BANGKOK, Nov 14 – Leading Japanese automakers on Monday announced the partial resumption of production in Thailand after being forced to halt operations for over a month due to the country’s worst flooding in decades, which disrupted their parts supply.
Mitsubishi Motors (Thailand) president Nobuyuki Murahashi said his factory suspended production from Oct 14 through yesterday (Nov 13) and lost the ability to produce 23,000 units.
Production resumed today, he said, and the plant will operate seven days a week beginning in January, with and 15,000 units targeted for production by March. Even with the weekend workdays, he said, the company faces a loss of 8,000 units.
The company earlier targeted the production of 250,000 units for the year 2011, he said.
Mr Nobuyuki attributed today’s renewed production to cooperation from many parties.
He elaborated that flood-hit autoparts suppliers requested their subsidiaries in other countries, such as India and Indonesia, to supply components to Mitsubishi’s Thailand operations, while the mother company in Japan is also providing some missing components.
Despite severe flooding, the Japanese automaker expressed confidence in continuing its investment in the kingdom.
“Mitsubishi has invested in Thailand for 40 years,” Mr Nobuyuki emphasised. “We are not thinking of relocating our production base because of the flooding.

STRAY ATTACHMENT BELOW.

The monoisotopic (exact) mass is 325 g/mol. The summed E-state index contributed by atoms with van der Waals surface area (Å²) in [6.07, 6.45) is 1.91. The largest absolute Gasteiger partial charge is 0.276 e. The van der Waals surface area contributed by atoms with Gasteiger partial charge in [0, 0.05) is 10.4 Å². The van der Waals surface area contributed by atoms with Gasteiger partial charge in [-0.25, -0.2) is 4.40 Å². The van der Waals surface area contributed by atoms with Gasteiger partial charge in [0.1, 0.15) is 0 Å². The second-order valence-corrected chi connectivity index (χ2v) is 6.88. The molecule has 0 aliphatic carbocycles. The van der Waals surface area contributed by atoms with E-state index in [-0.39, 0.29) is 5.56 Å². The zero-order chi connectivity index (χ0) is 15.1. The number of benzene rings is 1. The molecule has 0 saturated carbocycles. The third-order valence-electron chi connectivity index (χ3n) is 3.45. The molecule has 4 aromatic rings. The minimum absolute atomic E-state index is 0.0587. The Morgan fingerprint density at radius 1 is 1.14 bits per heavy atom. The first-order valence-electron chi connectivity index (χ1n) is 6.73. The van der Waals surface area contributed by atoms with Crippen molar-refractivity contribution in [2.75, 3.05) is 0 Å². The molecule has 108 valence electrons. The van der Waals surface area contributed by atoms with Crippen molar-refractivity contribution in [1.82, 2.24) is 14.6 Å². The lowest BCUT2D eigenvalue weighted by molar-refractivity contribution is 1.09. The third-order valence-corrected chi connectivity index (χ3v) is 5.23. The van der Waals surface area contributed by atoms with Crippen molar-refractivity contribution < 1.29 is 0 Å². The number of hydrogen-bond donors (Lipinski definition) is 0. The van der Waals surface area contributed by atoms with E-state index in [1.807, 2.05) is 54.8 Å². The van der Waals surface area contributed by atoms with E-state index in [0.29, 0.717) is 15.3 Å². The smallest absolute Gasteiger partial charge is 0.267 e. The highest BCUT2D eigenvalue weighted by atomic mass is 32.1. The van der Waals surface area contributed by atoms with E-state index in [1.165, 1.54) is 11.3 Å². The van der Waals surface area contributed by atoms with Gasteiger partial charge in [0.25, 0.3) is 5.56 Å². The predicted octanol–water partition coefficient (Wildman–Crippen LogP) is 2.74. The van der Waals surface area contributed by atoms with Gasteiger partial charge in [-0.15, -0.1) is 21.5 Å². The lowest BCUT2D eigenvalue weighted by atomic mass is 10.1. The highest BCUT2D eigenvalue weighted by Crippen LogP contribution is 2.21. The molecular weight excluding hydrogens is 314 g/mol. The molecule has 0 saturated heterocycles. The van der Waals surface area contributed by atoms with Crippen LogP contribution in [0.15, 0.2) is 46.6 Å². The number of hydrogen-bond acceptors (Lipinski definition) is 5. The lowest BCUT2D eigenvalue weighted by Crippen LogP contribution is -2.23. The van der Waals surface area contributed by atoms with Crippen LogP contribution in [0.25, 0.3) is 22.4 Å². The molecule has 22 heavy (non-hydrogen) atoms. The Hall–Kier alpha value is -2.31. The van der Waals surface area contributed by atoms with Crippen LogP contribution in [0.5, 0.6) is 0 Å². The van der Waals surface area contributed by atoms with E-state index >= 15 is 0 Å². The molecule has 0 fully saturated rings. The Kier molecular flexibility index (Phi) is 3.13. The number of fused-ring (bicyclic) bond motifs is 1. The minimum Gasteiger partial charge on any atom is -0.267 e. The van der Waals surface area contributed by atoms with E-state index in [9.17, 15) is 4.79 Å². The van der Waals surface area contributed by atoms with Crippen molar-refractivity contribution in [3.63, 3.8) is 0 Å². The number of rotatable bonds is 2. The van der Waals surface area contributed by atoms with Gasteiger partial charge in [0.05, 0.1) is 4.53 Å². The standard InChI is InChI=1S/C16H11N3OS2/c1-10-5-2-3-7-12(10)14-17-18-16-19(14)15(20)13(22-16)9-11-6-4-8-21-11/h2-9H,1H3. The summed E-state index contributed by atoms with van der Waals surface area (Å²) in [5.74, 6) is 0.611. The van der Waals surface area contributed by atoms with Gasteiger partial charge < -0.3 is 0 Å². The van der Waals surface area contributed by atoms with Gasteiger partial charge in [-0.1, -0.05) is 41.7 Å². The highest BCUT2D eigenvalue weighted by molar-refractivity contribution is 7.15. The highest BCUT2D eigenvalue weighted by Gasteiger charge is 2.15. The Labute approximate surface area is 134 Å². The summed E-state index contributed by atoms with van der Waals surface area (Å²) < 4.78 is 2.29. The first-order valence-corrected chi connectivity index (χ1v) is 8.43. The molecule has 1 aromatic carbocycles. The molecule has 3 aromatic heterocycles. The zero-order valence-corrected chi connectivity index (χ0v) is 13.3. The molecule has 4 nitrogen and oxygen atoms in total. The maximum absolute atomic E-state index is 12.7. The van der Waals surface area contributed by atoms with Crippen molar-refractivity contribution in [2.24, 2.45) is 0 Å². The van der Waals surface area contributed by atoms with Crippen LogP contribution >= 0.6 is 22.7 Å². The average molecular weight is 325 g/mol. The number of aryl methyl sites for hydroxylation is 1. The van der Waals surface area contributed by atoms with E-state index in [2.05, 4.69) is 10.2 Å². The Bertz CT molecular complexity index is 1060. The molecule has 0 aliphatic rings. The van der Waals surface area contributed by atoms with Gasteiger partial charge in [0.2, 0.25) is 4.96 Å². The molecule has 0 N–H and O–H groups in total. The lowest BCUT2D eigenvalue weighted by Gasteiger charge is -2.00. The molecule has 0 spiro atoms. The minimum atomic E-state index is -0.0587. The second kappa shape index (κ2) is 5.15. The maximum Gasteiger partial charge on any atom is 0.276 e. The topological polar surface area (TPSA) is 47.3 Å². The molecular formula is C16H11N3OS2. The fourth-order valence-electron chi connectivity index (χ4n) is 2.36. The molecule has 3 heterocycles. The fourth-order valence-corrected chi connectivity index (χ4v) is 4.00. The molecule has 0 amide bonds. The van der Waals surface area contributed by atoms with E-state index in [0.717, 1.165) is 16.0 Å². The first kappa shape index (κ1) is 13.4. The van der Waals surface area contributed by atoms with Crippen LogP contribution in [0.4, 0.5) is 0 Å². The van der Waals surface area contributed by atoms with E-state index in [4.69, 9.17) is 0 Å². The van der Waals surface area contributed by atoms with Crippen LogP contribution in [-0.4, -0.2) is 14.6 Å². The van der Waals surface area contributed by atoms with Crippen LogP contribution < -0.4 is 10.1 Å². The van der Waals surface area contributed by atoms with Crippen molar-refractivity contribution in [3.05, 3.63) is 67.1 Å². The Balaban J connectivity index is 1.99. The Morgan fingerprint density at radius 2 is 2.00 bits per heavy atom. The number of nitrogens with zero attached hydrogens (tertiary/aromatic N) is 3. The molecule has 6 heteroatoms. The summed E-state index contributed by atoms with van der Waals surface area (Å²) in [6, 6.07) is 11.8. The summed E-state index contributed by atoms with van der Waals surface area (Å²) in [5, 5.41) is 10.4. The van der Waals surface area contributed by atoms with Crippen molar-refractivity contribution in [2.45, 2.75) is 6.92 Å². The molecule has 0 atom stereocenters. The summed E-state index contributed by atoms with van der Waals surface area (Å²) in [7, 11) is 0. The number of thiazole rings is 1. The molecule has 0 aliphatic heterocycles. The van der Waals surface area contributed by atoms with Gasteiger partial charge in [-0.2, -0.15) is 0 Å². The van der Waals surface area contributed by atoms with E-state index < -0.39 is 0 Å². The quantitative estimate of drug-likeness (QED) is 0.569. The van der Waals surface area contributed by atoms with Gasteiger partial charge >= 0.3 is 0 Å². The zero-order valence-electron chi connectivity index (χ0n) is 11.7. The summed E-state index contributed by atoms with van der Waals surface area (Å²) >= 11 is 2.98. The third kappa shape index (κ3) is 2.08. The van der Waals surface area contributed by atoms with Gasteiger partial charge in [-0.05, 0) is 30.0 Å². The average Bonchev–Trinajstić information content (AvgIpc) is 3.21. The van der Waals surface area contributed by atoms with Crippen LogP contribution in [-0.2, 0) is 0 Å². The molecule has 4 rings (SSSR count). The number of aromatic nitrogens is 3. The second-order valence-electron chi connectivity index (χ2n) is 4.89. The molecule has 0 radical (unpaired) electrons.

“We believe that the flood-prevention plan outlined by the Thai government and private sector will be effective,” he stated, adding that his company will discuss with supply chain companies acquiring autoparts from varied sources to prevent similar disruptions in the future.
Mitsubishi Motors (Thailand) vice president Suwit Benjathikul said on Monday that the company relies on parts produced in Thailand for 80-90 per cent of its production, and many parts factories in Pathum Thani province, immediately north of Bangkok, were submerged.
However, he said some of them already resumed operation, while other informed that they could restart production by mid-December.
Other Japanese carmakers also resumed production today, including Ford, Mazda, and Nissan, but not yet at full capacity as local autoparts suppliers must share in the distribution of a limited number of items to the companies, the company executive said.
Agence-France-Presse (AFP) news agency reported that Honda also resumed production of some motorcycle and power product models at its Ladkrabang factory after operations were suspended by the disruption of parts supply since early October.
However, the Honda factory in Ayutthaya province, severely hit earlier by floodwaters, remains closed.
Toyota said it would resume production, halted since Oct 10, from Nov 21 at three plants in Thailand.